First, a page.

Top Things To Know Before Buying From An Auction - The Smiling Heart

Top Things To Know Before Buying From An Auction

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Auctions are experiencing a surge in popularity and are now regarded as an ideal place to pick-up a variety of novel finds, from items of antique jewellery, to vintage furniture and coveted pieces of fine art. Auctions are also a great means of selling items you have in your home that are no longer of use to you but may be of interest to others. If you’ve never set foot in an auction before, here are some frequently asked questions and answers to help you on your way.

  1. Can I view the items?

The simple answer is that, yes, you can view the items on sale, but how you view the items will depend entirely on the style of auction. If you are intending to visit an auction and bid in the room, you will probably be invited to physically view the items prior to the sale, or immediately before the bidding commences. If you’re bidding over the telephone, you may be able to ask someone to attend the actual auction on your behalf and view the items for you. An increasingly popular form of auctioneering is online auction rooms; if you’re bidding online, you won’t be able to view the items physically, but you will be able to see photographs of the item and read a detailed description of the item. It’s worth remembering that regardless of how you shop at auction, whether online or in places like Ross’s Auctioneers, all items are sold as is – that is, they are sold as they are presented, with no guarantees or waivers.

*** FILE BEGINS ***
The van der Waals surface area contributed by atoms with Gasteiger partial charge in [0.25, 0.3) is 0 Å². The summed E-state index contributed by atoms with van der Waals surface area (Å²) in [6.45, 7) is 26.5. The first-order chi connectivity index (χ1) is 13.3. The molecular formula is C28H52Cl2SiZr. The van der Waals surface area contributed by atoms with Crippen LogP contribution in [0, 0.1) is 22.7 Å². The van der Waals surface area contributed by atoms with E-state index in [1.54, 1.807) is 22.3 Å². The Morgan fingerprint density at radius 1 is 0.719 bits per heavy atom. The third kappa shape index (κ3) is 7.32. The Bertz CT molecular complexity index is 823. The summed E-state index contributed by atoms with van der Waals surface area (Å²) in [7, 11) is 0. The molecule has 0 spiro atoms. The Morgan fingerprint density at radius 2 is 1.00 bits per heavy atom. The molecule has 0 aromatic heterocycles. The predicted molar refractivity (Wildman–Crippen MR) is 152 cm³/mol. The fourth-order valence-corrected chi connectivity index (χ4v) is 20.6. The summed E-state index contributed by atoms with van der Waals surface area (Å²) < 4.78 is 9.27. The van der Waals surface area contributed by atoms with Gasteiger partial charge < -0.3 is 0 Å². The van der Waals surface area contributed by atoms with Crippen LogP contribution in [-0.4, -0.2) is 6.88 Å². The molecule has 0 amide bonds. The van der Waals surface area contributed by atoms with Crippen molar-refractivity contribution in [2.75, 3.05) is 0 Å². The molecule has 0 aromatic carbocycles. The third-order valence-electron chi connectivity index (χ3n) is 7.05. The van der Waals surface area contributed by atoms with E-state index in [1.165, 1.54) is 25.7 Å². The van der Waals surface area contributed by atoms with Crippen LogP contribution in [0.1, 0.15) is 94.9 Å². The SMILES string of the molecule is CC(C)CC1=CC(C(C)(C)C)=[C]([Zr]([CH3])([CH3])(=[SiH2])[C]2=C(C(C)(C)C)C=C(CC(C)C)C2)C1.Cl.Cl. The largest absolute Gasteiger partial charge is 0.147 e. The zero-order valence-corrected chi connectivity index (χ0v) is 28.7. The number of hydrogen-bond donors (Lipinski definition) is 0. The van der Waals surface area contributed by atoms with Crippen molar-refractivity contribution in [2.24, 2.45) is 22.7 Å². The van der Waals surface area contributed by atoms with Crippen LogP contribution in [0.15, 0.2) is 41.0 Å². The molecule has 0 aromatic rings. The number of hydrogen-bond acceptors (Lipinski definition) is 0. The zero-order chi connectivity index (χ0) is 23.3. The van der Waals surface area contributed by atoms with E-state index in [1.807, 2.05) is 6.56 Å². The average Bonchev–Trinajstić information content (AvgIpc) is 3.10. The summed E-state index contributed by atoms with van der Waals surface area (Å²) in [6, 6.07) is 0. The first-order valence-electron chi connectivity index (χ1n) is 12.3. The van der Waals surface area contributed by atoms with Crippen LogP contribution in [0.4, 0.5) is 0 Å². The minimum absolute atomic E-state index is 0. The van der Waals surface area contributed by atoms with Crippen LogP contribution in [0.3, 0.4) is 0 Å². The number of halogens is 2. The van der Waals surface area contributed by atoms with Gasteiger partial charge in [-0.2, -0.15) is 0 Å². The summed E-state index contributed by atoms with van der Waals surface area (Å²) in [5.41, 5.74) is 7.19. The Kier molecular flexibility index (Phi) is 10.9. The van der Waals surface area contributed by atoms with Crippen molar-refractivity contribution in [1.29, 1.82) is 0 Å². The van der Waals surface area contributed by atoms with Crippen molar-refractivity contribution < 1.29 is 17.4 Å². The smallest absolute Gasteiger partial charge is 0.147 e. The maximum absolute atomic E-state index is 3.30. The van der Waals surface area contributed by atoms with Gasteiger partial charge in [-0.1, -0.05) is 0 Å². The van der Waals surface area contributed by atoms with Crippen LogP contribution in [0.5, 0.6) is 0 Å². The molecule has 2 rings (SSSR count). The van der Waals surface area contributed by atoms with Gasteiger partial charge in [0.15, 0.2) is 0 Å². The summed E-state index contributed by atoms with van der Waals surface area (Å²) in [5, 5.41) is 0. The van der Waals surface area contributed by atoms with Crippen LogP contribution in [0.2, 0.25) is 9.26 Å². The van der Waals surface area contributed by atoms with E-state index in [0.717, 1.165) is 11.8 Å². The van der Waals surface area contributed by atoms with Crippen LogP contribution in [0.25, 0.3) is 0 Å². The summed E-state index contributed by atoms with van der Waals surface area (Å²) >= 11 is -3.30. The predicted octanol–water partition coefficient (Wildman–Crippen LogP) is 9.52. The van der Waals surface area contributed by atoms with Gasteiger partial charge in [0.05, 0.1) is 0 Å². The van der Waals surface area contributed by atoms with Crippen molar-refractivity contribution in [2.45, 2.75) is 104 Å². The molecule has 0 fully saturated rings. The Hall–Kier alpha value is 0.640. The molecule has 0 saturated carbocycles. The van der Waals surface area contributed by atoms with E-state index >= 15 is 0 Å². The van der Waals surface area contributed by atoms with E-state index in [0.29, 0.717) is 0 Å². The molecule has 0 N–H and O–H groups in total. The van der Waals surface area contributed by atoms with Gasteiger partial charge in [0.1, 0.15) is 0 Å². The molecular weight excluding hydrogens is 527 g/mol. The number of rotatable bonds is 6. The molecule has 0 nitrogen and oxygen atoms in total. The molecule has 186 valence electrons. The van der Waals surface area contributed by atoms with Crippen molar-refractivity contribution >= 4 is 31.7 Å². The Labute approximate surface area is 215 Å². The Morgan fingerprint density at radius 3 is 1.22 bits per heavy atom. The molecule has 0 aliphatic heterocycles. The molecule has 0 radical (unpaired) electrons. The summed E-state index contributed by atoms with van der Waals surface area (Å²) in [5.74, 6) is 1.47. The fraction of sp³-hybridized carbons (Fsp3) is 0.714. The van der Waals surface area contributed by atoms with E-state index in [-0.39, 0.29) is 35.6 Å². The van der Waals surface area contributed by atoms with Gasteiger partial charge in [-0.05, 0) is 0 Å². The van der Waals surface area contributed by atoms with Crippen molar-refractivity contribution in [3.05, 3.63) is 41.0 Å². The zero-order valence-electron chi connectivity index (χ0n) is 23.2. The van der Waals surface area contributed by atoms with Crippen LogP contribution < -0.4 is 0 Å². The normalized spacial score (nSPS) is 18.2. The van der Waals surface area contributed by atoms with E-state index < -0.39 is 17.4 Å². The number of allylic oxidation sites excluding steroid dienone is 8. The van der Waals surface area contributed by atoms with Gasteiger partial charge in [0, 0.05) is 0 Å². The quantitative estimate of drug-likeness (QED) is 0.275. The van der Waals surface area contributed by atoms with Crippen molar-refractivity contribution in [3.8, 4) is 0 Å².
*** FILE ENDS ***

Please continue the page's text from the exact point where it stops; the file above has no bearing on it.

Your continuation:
1. What charges are likely to be incurred if I buy/sell at auction?

If you buy an item at auction, as well as paying the price that the item settled at, you will also be expected to pay VAT, and a Buyer’s Premium amounting to 20% of your item’s sale price. If you sell at auction, you’ll have to pay a fee to the auction – known as a commission – for selling the item on your behalf. If you have your item valued by the auctioneer prior to selling it, you will also have to pay a valuation fee. Instead of demanding an outright fee, many auction houses conquer to take a cut off the item after it has been sold in return for valuing it. If you are worried that you won’t make enough  money on an item you are selling to make the validate the costs you will incur by selling your item, you can set a reserve price on your item and agree with the auctioneer that the item is not to be sold unless the reserve price is met.

  1. How do I pay?

The method of payment will depend somewhat on your style of auctioneering, but most auctions will take card. If you’re buying via an online auction, you will have to use your card to make your purchase. If you are collecting your item, you may have to pay a deposit on the day of the auction to secure your item, and pay the remainder of the balance when you pick your item up.